“The main function of government is the protection of the public interest. … Fewer elected representatives mean a greater workload on each politician, fewer to target with corporate lobbying and where it occurs, a smaller number of politicians to buy.”
Ontario Premier Doug Ford’s Sudden Hit on Municipal Governance s is “Tinpot Dictator Stuff”
A Message from CATCH – the public watchdog group Citizens at City Hall – in Hamilton, Ontario
Posted July 30th, 2018 on Niagara At Large
What would it be like to have just five city councillors in Hamilton? That’s effectively what is facing residents of Toronto in the wake of Premier Ford’s unilateral decision to slash its council numbers by nearly half, a move that is being described as “tinpot dictator stuff”.
The main function of government is the protection of the public interest, but that’s under constant pressure from corporations and other private interests. Fewer elected representatives mean a greater workload on each politician, fewer to target with corporate lobbying and where it occurs, a smaller number of politicians to buy.
The Ford formula being imposed on Toronto is one councillor for each provincial riding. Hamilton has five provincial ridings so the same formula applied here would eliminate ten council positions.
It would leave one councillor covering all of Flamborough and Glanbrook including Waterdown – an area stretching from the edge of Milton to the border of Grimsby. The combined communities of Ancaster, Dundas and parts of west Hamilton and the west mountain would also get just one representative.
Similarly, the remaining mountain residents currently scheduled to have four seats around the next council table would have just one. Everyone living below the escarpment from Ottawa Street to the border with Niagara would have one councillor. And that would leave the remaining lower city residents from Ottawa Street to the 403 with the final local representative.
In each case, about 110,000 people would be “represented” by a single city councillor in a governance structure that is supposed to be most accessible to the people. This change isn’t immediately on the horizon, but if the premier gets his way in Toronto it could easily be extended to Hamilton and other municipalities.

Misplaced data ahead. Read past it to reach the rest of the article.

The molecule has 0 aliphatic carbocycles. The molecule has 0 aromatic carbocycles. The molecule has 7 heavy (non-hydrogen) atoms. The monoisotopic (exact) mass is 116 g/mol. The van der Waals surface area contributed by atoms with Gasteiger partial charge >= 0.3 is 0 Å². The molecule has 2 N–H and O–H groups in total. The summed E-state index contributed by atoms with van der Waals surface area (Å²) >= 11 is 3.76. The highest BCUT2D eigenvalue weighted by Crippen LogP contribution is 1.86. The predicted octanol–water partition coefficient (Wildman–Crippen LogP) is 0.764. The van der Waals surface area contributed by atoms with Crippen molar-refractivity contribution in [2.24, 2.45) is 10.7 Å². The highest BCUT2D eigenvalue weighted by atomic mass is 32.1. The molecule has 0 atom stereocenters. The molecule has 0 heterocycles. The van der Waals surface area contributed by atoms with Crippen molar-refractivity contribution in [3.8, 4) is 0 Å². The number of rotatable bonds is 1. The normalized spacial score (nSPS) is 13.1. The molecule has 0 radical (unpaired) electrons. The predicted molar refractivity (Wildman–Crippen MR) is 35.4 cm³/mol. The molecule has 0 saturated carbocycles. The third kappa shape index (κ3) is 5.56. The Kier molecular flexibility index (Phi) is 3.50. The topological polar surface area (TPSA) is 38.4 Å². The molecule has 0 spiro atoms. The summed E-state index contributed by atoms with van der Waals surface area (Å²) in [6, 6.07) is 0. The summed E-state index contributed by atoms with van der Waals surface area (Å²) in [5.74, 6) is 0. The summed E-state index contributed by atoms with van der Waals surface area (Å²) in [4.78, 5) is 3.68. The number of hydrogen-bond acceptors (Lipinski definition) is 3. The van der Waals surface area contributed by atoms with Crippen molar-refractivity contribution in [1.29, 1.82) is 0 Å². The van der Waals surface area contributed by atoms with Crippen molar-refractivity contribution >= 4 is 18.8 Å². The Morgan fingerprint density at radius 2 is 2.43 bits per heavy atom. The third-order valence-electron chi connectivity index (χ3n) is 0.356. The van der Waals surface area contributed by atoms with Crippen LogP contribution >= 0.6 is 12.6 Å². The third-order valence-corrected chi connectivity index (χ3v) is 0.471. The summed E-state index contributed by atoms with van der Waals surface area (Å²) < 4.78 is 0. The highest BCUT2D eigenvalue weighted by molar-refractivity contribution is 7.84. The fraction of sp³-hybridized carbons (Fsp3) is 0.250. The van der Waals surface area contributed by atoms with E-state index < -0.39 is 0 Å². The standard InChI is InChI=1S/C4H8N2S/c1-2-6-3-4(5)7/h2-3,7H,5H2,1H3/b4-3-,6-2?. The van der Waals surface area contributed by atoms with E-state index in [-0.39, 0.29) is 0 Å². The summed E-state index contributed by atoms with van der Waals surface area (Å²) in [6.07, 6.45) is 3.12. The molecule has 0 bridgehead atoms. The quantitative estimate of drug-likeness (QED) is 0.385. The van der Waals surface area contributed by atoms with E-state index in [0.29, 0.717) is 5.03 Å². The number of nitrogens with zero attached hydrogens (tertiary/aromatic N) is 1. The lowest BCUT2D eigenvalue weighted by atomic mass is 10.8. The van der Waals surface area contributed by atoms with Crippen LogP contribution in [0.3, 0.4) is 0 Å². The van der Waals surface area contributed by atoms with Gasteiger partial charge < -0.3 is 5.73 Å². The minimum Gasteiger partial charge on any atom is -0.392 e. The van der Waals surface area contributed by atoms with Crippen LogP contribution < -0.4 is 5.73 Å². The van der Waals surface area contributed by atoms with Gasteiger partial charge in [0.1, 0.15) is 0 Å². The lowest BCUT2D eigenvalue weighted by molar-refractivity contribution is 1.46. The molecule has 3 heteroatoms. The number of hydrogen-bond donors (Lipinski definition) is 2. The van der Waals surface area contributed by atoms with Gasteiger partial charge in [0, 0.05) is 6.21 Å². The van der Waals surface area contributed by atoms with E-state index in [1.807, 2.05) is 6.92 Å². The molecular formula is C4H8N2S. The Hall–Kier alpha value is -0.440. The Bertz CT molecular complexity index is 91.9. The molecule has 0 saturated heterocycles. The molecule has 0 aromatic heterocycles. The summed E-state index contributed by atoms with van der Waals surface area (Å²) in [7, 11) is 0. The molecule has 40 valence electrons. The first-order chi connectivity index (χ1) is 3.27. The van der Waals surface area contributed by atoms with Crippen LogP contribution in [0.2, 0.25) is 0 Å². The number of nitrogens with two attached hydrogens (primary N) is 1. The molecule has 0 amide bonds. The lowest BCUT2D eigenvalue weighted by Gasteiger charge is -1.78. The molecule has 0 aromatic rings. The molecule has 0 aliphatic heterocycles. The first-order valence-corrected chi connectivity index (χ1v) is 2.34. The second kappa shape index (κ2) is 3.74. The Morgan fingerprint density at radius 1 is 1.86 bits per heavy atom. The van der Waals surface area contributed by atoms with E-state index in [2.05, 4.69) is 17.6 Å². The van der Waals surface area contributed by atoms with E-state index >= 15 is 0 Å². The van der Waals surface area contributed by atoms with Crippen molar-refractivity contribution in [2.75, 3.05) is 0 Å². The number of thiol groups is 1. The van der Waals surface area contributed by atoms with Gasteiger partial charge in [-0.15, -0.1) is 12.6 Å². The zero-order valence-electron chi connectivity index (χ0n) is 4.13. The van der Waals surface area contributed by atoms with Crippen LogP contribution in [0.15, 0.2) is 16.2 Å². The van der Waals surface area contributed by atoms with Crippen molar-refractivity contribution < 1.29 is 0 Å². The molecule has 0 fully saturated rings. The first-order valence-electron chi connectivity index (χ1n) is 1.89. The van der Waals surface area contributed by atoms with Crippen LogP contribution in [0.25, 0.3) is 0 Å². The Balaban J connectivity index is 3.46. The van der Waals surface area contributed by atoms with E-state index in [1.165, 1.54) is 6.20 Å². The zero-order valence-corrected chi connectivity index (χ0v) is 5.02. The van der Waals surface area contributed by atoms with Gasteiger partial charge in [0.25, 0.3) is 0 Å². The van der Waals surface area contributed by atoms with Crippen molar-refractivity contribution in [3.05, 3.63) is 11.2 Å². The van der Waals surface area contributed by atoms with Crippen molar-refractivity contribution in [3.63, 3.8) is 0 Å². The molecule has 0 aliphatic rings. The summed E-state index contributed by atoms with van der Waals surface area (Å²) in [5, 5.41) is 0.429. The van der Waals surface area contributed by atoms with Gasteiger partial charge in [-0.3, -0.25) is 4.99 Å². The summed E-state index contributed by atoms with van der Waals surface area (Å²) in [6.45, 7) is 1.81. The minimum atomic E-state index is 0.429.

There is ample precedent for such dramatic reduction in representation by provincial fiat. An earlier Conservative government forced amalgamation on Hamilton and its suburbs nearly two decades ago. That legislation chopped the number of local councillors and mayors in Hamilton (the former Hamilton-Wentworth) from 59 down to 16.
Before amalgamation there was an average of one local politician for each 8300 residents. That average varied from community to community climbing to nearly 20,000 in the former city of Hamilton. That meant just over 6000 residents per local politician in the suburban communities. Post-amalgamation each councillor represented an average of 30,000.
Not surprisingly the bitterness about amalgamation remains very high in those smaller communities who went from each having their own mayor and a complete local council to being limited to either just one spokesperson in civic affairs (Dundas, Glanbrook and Ancaster) to no more than two (Stoney Creek and Flamborough). Those whose views didn’t align with their single representative found themselves with no alternative.
Under the new ward boundaries applicable in this fall’s city elections, each councillor will have the task of representing an average 35,000 residents. But that number would more than triple if the Ford formula is imposed on Hamilton.
Arguably the current 15 councillors can’t be expected to adequately handle the tasks before them. In one recent month, the calendar had eleven committee and/or council meetings composed exclusively of councillors, and twenty-six other committees in which at least one councillor was expected to participate.
Councillor Aidan Johnson, for example, sits on five standing committees and ten subcommittees, and also represents the city on five boards and agencies and three advisory committees. Each meeting has an agenda and staff reports, frequently exceeding 50 pages that councillors are expected to read.
Altogether the city currently has over 115 committees with most meeting at least once per month. While many are composed entirely of volunteers, council is expected to at least oversee and respond to their deliberations. It’s hard to see how Hamilton’s governance structure could function with even fewer politicians.
CATCH (Citizens at City Hall) updates use transcripts and/or public documents to highlight information about Hamilton civic affairs that is not generally available in the mass media. Detailed reports of City Hall meetings can be reviewed at hamiltoncatch.org .
You can receive all CATCH free updates by sending an email to http://hamiltoncatch.org/newsletter/ ?p=subscribe .
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